The Charms of a Desert Island: Isla Magdalena

By Peter Breslin

Bahia Magdalena Baja

Think Bahía Magdalena and perhaps you imagine whale watching, sport fishing or surfing some of the world class breaks on the exposed Pacific. Less common: a one-of-a-kind excursion to Isla Magdalena, home to 5 species of cacti and one Agave that are almost entirely restricted to that island. A spectacular example of what biologists call “island endemism,” Isla Magdalena also offers solitude, bay and ocean recreation, bird watching, hiking and spectacular views, all while being within reasonable distance of pleasant accommodations in the bustling fishing village of San Carlos.

If you are approaching from the north, the drive across the peninsula from Loreto through the Sierra de la Giganta is a breathtaking prelude. Dramatic vistas of the Sea of Cortez south of Loreto give way to some of the best mountain scenery in Baja, including dense cardonales (forests of cardon). The usually sparse traffic once you get past Puerto Escondido makes for a great trip, although currently some patience is required due to ongoing road construction near Loreto and on the approach to Ciudad Insurgentes. From Ciudad Insurgentes, head south an easy 20 miles or so to Ciudad Constitución. In Constitución itself, you can stock up on supplies at the many tiendas in town or pesos at several ATM machines.

Bahia Magdalena Baja

When you're ready to head out to Puerto San Carlos, look for the turn at the north end of Ciudad Constitución with the large statue of Benito Juárez. The well maintained, paved road is about a 40 mile drive to the busy fishing village of San Carlos. Not particularly known as a tourist destination, San Carlos does however feature a few hotels. In preparation for my island adventure, I stayed at the highly recommended Hotel Villas Isabela. To find it, follow signs to the beach/malecon. The innkeeper, Jorge, graciously permitted me to park my vehicle in secure, enclosed parking within the hotel grounds while I was at the island.

My guide for the trip was Marcos Crispin, a second generation eco-tour operator in San Carlos who runs Magdalena Bay Whales. Marcos speaks flawless English and provided superb customer service and reasonable rates for the round trip ride to the island. The panga ride takes about an hour and a half, depending on wind and waves. He is in the process of building a beautiful camping spot on Isla Magdalena complete with a small grill/kitchen, elevated tent sites, a large palapa and a bar. While he specializes in whale watching tours, he is interested in providing service to all kinds of adventurers interested in the wonders of Mag Bay.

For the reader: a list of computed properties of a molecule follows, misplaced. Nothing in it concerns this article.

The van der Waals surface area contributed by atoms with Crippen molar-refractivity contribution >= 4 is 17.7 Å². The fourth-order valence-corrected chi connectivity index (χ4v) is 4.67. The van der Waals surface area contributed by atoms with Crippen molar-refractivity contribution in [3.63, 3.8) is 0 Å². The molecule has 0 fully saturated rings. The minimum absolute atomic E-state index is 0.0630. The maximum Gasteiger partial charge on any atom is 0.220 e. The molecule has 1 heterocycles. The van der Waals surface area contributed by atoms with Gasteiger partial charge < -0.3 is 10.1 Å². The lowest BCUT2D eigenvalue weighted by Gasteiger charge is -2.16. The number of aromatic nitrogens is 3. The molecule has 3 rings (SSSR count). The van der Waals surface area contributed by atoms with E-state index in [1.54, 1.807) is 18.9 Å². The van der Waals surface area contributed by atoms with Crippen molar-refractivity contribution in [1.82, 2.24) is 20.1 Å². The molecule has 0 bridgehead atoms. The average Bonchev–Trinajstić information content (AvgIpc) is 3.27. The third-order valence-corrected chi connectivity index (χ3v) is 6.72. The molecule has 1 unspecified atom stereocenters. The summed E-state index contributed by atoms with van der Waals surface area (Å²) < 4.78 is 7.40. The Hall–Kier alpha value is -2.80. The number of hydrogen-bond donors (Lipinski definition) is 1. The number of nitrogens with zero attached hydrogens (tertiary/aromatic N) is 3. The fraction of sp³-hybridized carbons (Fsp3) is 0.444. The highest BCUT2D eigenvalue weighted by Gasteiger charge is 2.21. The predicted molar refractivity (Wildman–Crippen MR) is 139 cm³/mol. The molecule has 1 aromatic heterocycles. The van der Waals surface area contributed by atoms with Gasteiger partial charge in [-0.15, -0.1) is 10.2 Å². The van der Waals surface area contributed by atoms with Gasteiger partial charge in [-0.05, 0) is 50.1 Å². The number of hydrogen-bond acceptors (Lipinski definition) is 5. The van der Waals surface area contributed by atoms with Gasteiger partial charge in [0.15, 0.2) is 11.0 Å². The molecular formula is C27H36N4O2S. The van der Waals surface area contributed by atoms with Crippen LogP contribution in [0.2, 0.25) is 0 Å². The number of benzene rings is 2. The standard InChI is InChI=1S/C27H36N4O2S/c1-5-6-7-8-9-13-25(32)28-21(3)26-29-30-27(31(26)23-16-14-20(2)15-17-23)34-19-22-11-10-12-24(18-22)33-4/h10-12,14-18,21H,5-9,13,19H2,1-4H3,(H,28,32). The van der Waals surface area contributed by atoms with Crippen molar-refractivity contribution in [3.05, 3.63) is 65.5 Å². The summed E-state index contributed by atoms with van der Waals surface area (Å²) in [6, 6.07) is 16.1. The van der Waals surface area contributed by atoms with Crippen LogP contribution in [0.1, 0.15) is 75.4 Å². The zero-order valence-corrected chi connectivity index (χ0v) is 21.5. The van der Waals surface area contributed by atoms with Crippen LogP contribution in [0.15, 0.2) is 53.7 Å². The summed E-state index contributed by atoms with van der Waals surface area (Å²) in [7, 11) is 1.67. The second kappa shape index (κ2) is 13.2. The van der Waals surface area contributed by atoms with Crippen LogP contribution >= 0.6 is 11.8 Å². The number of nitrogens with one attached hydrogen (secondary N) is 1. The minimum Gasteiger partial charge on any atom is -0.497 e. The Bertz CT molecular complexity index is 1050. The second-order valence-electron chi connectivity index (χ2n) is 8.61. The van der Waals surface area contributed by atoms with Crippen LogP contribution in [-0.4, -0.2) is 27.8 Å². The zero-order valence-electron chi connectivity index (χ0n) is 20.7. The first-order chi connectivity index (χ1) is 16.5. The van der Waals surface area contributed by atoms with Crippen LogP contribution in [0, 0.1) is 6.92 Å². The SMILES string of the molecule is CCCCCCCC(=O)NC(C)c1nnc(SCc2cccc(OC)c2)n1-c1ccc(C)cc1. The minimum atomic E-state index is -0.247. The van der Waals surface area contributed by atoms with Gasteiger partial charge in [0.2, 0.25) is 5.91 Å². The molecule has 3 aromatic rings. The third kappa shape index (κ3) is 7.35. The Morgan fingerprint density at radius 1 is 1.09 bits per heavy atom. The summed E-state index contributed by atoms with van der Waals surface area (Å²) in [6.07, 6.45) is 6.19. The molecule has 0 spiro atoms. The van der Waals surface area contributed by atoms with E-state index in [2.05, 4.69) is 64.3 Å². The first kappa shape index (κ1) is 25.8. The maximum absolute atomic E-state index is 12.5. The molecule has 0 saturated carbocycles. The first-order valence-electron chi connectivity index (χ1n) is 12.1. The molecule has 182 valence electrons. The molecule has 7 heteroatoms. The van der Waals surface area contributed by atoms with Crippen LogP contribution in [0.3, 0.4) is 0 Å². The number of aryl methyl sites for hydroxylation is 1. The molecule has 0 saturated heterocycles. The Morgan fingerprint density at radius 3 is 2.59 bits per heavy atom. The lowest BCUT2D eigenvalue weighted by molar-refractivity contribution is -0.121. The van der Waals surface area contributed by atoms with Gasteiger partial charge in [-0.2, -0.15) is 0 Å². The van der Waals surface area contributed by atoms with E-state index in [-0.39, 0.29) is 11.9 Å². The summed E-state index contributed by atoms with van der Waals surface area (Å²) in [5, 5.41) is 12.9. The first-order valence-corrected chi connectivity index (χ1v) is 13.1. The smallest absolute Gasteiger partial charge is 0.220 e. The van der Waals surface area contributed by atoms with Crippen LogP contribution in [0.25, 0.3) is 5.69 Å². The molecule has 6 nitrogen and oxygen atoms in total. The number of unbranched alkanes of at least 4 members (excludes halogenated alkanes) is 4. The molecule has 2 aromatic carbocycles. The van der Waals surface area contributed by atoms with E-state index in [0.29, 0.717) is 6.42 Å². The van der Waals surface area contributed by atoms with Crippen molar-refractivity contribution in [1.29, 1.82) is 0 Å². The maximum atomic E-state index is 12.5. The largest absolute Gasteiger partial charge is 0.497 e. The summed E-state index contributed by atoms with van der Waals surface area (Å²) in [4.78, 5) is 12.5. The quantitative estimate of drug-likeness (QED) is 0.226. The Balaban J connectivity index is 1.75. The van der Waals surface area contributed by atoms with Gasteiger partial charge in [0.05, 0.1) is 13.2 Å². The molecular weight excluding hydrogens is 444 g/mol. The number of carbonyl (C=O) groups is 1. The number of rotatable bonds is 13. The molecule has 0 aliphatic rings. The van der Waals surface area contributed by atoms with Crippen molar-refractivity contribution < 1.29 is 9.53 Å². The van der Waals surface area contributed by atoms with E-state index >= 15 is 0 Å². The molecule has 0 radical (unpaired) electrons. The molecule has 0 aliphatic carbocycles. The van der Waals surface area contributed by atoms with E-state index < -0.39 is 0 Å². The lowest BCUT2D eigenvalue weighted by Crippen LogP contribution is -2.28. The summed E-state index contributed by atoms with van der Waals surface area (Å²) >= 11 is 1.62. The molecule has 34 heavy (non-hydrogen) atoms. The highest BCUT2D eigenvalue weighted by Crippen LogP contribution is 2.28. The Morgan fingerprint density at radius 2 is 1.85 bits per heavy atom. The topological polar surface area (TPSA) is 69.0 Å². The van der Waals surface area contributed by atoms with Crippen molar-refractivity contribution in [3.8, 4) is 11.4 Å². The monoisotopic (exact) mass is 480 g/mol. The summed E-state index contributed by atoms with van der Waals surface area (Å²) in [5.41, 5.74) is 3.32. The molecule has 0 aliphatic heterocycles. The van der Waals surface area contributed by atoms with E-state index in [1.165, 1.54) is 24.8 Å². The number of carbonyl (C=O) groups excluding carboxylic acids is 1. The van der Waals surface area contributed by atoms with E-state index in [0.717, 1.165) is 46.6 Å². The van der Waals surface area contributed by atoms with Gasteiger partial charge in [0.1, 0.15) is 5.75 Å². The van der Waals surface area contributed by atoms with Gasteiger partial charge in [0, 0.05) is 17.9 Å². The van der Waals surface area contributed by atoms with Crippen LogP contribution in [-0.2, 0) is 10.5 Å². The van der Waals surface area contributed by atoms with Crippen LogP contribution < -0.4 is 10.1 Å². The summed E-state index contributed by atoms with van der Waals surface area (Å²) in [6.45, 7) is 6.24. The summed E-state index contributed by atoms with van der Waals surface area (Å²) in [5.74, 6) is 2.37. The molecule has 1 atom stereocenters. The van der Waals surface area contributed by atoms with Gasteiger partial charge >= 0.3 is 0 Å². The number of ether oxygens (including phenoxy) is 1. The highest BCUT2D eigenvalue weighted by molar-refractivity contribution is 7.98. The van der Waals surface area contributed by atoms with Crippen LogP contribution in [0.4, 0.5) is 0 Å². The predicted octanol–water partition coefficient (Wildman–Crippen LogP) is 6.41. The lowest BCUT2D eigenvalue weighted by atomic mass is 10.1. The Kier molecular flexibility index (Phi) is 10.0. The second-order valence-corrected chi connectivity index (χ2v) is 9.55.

Bahia Magdalena Baja

Once on the island, I set up my tent camping site at a remote locale and hiked to the top of the volcanic ridgeline that is the backbone of the island. Along the way, I finally had a chance to see many large, old specimens of the very rare plants of the island, plants that are impossible (or nearly so) to see anywhere else in the world. Once up on top of the high ridge of the island, the views of the unspoiled and completely deserted Pacific coast are stunning. A clearly visible trail leads down from the heights to the beach. Back on the bay side, it is a short walk to the tiny village of Puerto Magdalena (about 60 families live on the island year round). As the sun set out over the Pacific, I settled in to a peaceful night sleeping under the stars, interrupted only by the barking of a lone seal out in the bay.

The next day was set aside for the walk along the sandy road from Puerto Magdalena to Bahía Santa María, the large bay to the north of the more mountainous portions of the island. Bahía Santa María is home to two other very rare, endangered cactus species. The hike passes through a huge mangrove estuary, Pacific cactus and succulent scrub, dunes and then to the beautiful and deserted Bahía Santa María, with roaring surf and a seemingly endless coastline.

Bahia Magdalena Baja

In order to see it all and allow for time to catch one's breath, at least a two day stay is recommended, camping somewhere on the island. We headed over early on a Wednesday morning and returned Thursday evening. Although there is no lodging on the island, there is a small restaurant that is open during whale watching season (January through April) and a small grocery store. Plan on backpacking your own provisions and water, however, at least until Señor Crispin finishes the eco-camp.

The unusual and endemic plants, the solitude and the rare glimpse into wild Baja make an excursion to Isla Magdalena an unforgettable adventure.


About Peter

Peter Breslin has traveled the length of the Baja California peninsula by car 8 times in the past 3 years and more than 20 times in the past decade, attempting to locate, study and photograph as many of the cacti of that botanically rich area as possible. Along the way, he enjoys camping at remote, undeveloped beaches, eating unforgettable Baja seafood and hiking the central mountains. He has been published in Cactus & Co., Kakteen und Andere Sukkulenten and The Cactus and Succulent Journal. He begins study toward a Ph.D. in Environmental and Life Sciences at Arizona State University in fall of 2014.

Map image courtesy of Mexfish.com.


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